Never give bank account information, credit card or Social Security numbers to advertisers, unsolicited callers (someone trying to sell you something over the phone) or to anyone via a text message or email. This information can be used to steal money from your account via a wire transfer.

Never wire money to anyone you don’t know or have not met in person, or anyone who says they are with a government agency, IRS, SSA or from a major company.

Know what to expect before closing a real estate loan by confirming the process with the lender. Do not comply with an urgent or last-minute change or request to wire money to avoid losing the property. Contact your mortgage consultant.

Confirm your fund wiring instructions by phone using a known number before transferring funds — don’t use unfamiliar phone numbers or links from an email. Never wire money to anyone who pressures you into paying immediately or who says a wire transfer is only way to pay.

Ask your bank to confirm the name on the account before sending a wire transfer. Before wiring money, confirm instructions with your mortgage consultant or title company by calling a phone number and a person you trust.

Verify Immediately. Call the title company or real estate agent to validate that the funds were released. The sooner it is detected that money has been sent to a wrong account, the better chance you may have of recovering the money. Transfers can occur within 24 hours.

Don’t fall for a change of wiring instructions. It is uncommon for title companies to change wiring instructions and payment information via email. Do not call a new number or respond to an email with new instructions.

When responding to a suspicious email, hit “Forward,” not “Reply,” and then type in the sender’s email address. Criminals use fake email addresses that are very similar to real ones for a company. By typing in the email address, you will make it easier to discover if a cybercriminal is after you.

Be alert to spot common scams such as work-from-home offers, deals on products for sale or news that you have won a prize or lottery.

Check your bank statement regularly and look for suspicious transactions. Inform your bank as soon as possible if you see anything questionable.

If you believe you have been a victim of wire fraud, contact your bank immediately and ask if the bank can stop the transaction or recover your money from the person’s or company account. Tell the bank your reason for wanting to stop the transfer and give them the bank account number your money was sent to. Don’t wait.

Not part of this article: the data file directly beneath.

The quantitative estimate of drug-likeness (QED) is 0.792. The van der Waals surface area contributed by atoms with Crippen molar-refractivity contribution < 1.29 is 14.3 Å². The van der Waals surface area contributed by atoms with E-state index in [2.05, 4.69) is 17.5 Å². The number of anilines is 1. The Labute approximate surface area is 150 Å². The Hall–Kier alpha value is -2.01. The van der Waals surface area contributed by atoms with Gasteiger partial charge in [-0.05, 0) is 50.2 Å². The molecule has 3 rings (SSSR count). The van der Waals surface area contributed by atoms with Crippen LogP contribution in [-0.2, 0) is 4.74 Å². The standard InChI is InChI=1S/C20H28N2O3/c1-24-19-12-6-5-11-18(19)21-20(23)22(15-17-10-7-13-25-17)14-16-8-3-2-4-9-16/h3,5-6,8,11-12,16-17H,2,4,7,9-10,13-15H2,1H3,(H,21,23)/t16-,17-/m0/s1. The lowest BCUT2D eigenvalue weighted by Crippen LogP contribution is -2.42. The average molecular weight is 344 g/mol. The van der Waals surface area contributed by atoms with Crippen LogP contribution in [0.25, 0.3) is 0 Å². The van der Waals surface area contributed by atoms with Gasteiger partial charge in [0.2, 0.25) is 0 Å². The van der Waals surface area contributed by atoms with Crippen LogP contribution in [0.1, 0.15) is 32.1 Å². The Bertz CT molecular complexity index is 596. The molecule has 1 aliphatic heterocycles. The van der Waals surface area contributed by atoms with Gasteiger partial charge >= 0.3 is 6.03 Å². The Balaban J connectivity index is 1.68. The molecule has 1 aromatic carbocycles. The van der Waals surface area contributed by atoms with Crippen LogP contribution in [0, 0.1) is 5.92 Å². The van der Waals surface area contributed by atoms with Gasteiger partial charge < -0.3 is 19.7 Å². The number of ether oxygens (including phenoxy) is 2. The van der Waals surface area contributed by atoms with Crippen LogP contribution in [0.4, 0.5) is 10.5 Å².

If you think you may have wired money to a scammer, file a complaint with the Federal Trade Commission online or call 877-FTC-HELP. You can also file a complaint with the federal Consumer Financial Protection Bureau, or contact the local U.S. Secret Service field office Cyber Fraud Task Force to report the suspected fraud. You can also send a complaint to the FBI’s Internet Crime Complaint Center.

Sources: Federal Trade Commission, American Land Title Association and MagnifyMoney

The No. 1 threat

“We don’t want to see those trying to purchase homes derailed by wire transfer fraud. To help prevent this, we launched a campaign to inform homebuyers and policymakers about the dangers, along with signs of what may taking place when closing on a new home or refinancing a mortgage,” said Jeremy Yohe, vice president of communications for the American Land Title Association.

He said cybercriminals can hack into unsecured email accounts and search for upcoming real estate closings. They then pose as legitimate representatives of financial institutions emailing homebuyers with fraudulent wire transfer instructions.

Nationwide, 76% of 550 title insurance agents reported cyber criminals attempted to trick employees to wire funds to a fraudulent account in 33% of all real estate and mortgage transactions, based on a wire fraud and cybercrime survey released in March 2021 by The ALTA Research & Analytics Group. In 71% of these incidents, stolen funds were not fully recovered.


Correction, April 27, 2022: Irshad Hirani’s name was misspelled.

Cybersecurity Watch

This series is sponsored by Comcast Business, which had no input into the editorial content of this article. See more stories on this topic.